Browse Prior Art Database

Automatic Creation And Dropping of Primary Indexes

IP.com Disclosure Number: IPCOM000119819D
Original Publication Date: 1991-Mar-01
Included in the Prior Art Database: 2005-Apr-02
Document File: 2 page(s) / 100K

Publishing Venue

IBM

Related People

Boykin, JR: AUTHOR [+3]

Abstract

The design for a program is disclosed allowing a user of a Relational Database Management System to define a Primary Key for a new or existing table in such a way that is consistent with the relational model while optimally providing for ease of use, performance, and compatibility with existing data and systems.

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Automatic Creation And Dropping of Primary Indexes

      The design for a program is disclosed allowing a user of
a Relational Database Management System to define a Primary Key for a
new or existing table in such a way that is consistent with the
relational model while optimally providing for ease of use,
performance, and compatibility with existing data and systems.

      A Primary Key is a set of columns in a table that must contain
unique non-null values.  The requirement for non-null values is
enforced by the Database Manager as any other column defined with the
NOT NULL attribute.  The uniqueness of the column values can be
enforced by a unique index on the columns in the primary key.  An
index that enforces the uniqueness of a primary key is called a
Primary Index.

      A Primary Key can be defined for a table in one of two ways:
1.   When the table is created via syntax in the CREATE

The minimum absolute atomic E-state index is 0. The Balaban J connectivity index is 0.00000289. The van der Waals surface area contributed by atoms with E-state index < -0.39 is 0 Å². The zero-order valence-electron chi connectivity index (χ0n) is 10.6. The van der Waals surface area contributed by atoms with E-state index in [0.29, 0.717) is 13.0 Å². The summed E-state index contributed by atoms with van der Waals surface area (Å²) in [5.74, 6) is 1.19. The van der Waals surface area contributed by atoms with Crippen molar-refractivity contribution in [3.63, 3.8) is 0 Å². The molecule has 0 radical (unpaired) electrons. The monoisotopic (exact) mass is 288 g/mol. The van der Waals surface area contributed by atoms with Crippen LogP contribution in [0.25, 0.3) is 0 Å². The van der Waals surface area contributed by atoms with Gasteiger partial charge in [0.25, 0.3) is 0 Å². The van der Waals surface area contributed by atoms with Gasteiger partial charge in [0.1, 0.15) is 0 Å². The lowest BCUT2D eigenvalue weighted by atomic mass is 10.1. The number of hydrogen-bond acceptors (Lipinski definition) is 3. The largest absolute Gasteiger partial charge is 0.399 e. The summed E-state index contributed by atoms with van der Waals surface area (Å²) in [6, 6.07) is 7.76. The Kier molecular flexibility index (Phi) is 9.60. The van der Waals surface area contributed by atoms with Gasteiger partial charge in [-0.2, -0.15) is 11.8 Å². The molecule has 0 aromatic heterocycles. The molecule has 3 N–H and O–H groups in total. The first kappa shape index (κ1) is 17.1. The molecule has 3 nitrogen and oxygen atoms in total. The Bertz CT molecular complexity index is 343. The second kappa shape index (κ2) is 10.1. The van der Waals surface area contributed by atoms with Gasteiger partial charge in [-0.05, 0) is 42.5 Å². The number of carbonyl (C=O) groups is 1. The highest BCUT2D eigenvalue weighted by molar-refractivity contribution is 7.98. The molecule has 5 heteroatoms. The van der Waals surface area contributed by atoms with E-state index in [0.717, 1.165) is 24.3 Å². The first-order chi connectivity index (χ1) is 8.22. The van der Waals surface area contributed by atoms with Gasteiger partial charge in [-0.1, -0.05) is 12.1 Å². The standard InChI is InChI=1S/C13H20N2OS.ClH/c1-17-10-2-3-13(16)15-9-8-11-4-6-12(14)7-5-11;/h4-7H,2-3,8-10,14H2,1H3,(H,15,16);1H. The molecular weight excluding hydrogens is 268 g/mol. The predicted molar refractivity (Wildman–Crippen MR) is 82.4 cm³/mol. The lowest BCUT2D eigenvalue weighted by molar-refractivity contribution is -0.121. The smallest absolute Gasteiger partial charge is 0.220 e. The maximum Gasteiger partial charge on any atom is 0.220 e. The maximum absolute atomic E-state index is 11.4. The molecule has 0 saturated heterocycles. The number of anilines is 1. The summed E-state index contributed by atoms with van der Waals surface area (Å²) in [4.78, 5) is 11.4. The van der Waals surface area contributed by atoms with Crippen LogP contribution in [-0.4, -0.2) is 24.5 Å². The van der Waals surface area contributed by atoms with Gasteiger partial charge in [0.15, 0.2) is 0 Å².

TABLE statement.  For example:
      CREATE TABLE EMP (EMPNBR INT NOT NULL PRIMARY KEY, ...)
2.   By altering an existing table via syntax in the ALTER
      TABLE statement.  For example:
           ALTER TABLE EMP PRIMARY KEY (EMPNBR)

      From an ease-of-use perspective, it is highly desirable to
automatically create the primary index when the primary key is
defined.  Otherwise, the user must perform an extra step when
defining a primary key.  From a compatibility perspective, it is also
desirable to recognize a unique index already exists that fits the
requirements for the primary index (this obviously only applies to
the case where the table is being altered).  Otherwise, the user must
either drop their existing index when altering the table to define
the primary key, or the table will have a redundant index, with a
subsequent negative impact to performance on subsequent modifications
to the table.  However, the dropping and recreating of an index also
has a negative performance implication.

      Since the user must be prevented from dropping a Primary Index,
recognizing an existing index during the altering of the table when a
primary key is defined and using it as the Primary Index could create
an asymmetrical situation if the primary key is dropped.  When the
primary key is dropped, the Database Manager would need to remember
the original situation to avoid asymmetry.

      OS/2* EE Database Manager provides an optimal solution to the
user.  When the user creates a table and defines a primary key, the
Database Manager automatically creates a Primary Index, freeing the
us...